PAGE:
View of Catedral de la Almudena from the Plaza de la Armería, on the grounds of the Royal Palace, as taken from my iPhone.
My family visited the capital city, Madrid, as the first part of our vacation to Spain [We also visited Seville, Granada, Barcelona]. I knew I was going to miss the beginning of the trip because of work and debated whether I should stay an extra couple days to see Madrid. I am glad I did. First, the Royal Palace of Madrid is a must see attraction in Spain. Next, Retiro Park is an impressive city park. Madrid is also home to some of the most prodigious art museums in the world. Moreover, there is some great food in Madrid. While Barcelona probably features a higher number of and more diverse quality food options, my favorite restaurants in Spain were in Madrid. They included historic restaurants that have been around for a long time. In fact, the oldest recorded restaurant in the world, Sobrino de Botín, is situated in Madrid. With an international airport, Madrid is one of the main points of entry into the country. Accordingly, it is a natural stop before hitting other destinations in Spain. Moreover, there are day trips from Madrid to other popular cities (e.g. Toledo). Regardless, the capital city is definitely worth spending 2-3 days during a trip to Spain.
- Main Points of Interest
1. Royal Palace of Madrid (Calle de Bailén, s/n, 28071 Madrid, Spain)
For me, the Royal Palace was definitely the highlight of my visit to Madrid. The beautiful views from outside of the palace were actually surpassed by the glamour and majesty of the designs, architecture, and gold inside the building. When I first entered the grounds, I was greeted with the impressive size of the courtyard, Plaza de la Armería, and the stone architecture of the outside structure of the palace. Moreover, I suggest going all the way to the west end of the courtyard. There were great views of the mountains that neighbor Madrid. Once I entered the palace, there were many stunning rooms that captured my imagination with their allure. Visitors are allowed to take pictures of some of the initial rooms on the tour. However, photographs are prohibited for most of the rooms. Naturally, they are the most beautiful rooms. Accordingly, it was like being able to take pictures of the appetizers but not the main entrees of a grand meal. Nonetheless, the magnificence of the palace resonate in my memories. Specifically, the Royal Chapel completely blew me away. It is a gold room. It is also the tallest room in the palace with a dome above that was designed to appear to float weightlessly. In addition, sculpted angels grace the dome to add elegance and movement as well as merge with the painted figures. The idea for the dome was to serve as a metaphor for an open space leading to heaven. For all those reasons, the Royal Chapel was my favorite room in the palace.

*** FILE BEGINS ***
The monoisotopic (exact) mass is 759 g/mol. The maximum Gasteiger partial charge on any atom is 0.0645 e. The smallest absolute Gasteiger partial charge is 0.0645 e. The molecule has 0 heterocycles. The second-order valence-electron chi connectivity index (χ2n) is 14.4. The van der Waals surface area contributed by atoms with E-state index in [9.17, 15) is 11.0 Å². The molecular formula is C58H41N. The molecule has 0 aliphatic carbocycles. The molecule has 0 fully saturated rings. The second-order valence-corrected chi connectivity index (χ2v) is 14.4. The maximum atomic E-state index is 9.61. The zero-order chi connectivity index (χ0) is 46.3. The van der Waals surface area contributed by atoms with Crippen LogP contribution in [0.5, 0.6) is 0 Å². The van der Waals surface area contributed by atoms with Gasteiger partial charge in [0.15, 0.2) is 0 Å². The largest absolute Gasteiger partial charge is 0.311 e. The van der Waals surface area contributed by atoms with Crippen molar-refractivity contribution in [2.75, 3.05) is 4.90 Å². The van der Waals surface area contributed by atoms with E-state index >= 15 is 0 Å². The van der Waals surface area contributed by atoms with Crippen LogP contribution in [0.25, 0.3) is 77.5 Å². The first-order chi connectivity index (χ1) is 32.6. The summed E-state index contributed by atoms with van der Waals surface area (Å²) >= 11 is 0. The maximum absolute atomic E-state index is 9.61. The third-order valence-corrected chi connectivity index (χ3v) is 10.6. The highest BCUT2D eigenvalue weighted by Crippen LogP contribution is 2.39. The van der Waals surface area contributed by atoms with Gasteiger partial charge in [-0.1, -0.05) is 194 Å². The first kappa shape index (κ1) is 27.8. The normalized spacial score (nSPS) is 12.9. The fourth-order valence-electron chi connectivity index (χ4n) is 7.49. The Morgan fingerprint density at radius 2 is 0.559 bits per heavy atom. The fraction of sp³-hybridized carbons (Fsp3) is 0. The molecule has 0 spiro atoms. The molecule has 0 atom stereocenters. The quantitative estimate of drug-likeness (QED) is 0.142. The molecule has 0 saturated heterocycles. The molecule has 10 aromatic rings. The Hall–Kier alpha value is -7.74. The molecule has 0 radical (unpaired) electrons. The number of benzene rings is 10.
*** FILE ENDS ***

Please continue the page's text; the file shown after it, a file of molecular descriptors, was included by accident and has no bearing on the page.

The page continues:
Since tours of the Palace are very popular, I recommend booking a tour in advance for a specific tour time. I also enjoyed the self-guided audio tour since I could move at my own pace and listen to stories of the room I was looking at when I wanted to learn more about it.
Plaza de Espana (Plaza de España, 28008 Madrid, Spain)
Past the northeast corner of the Royal Palace, the Plaza de Espana is a popular tourist spot. It is a small square with a monument dedicated to Miguel de Cervantes Saavedra, who is the Spanish writer that wrote the famous novel Don Quixote. It was a quick stop that was a nice to do after a visit to the Royal Palace.
- Retiro Park
It is a wonderful city park. It is especially pretty in the Fall with the change in colors of the leaves. I spent a couple hours in the Park both days I was in Madrid. I entered through the Puerta de Alcala at the northwest corner of the Park. The Puerta [door/ gate] is a giant stone gate with multiple arches. Once I entered Retiro Park, I walked down a pathway lined with flowers in the middle. It was a preview of beauty inside. There are many good spots to see which included lakes, gardens, fountains, monuments For example, the Estanque is a big manmade lake in the north end of the park. Other people rented row boats and paddled around the water. There is also the Monument to King Alfonso XII on the east side of the lake. It is comprised of a large statue of the king riding a horse in the middle surrounded by a semicircular colonnade [series of columns that looked like half of the exterior of a Roman coliseum]. When I walked further south in the Park, I got to the Crystal Palace which is a see through glass building. There was a pond next to it with a fountain spouting water in the air. When I stood on the east side of the pond with the Palace in the background, it was definitely one of the best pictures I took in the Park.
There are also gorgeous gardens throughout the Park. The Oriental Gardens and La Rosaleda in the center of the south end of the Park were pretty. However, the most beautiful garden in Retiro Park was the one in the southeast corner of the Park: Gardens of Cecilio Rodríguez. It has rectangular pools with mini fountains lined with flowers and hedges along the sides. Behind them, there were unique trees and pergolas [arches] with ivy growing behind and wrapping around them. Next, there is the Paseo de la Argentina. It is a promenade with statues of former kings. Moreover, there are paths in the Park where tall trees hover above and the tops are close knit so they form sort of a dark forest. Of course, the best way to see everything is to just wander around the Park. I went down the middle one day then down the east side and up the west side the other day. Nevertheless, do not miss the Plaza del Parterre on the west side. I exited the Park from there both days and it was the perfect finish. It is a multilevel plaza with gardens, hedges, and trees with views of elegant buildings from the city in the background.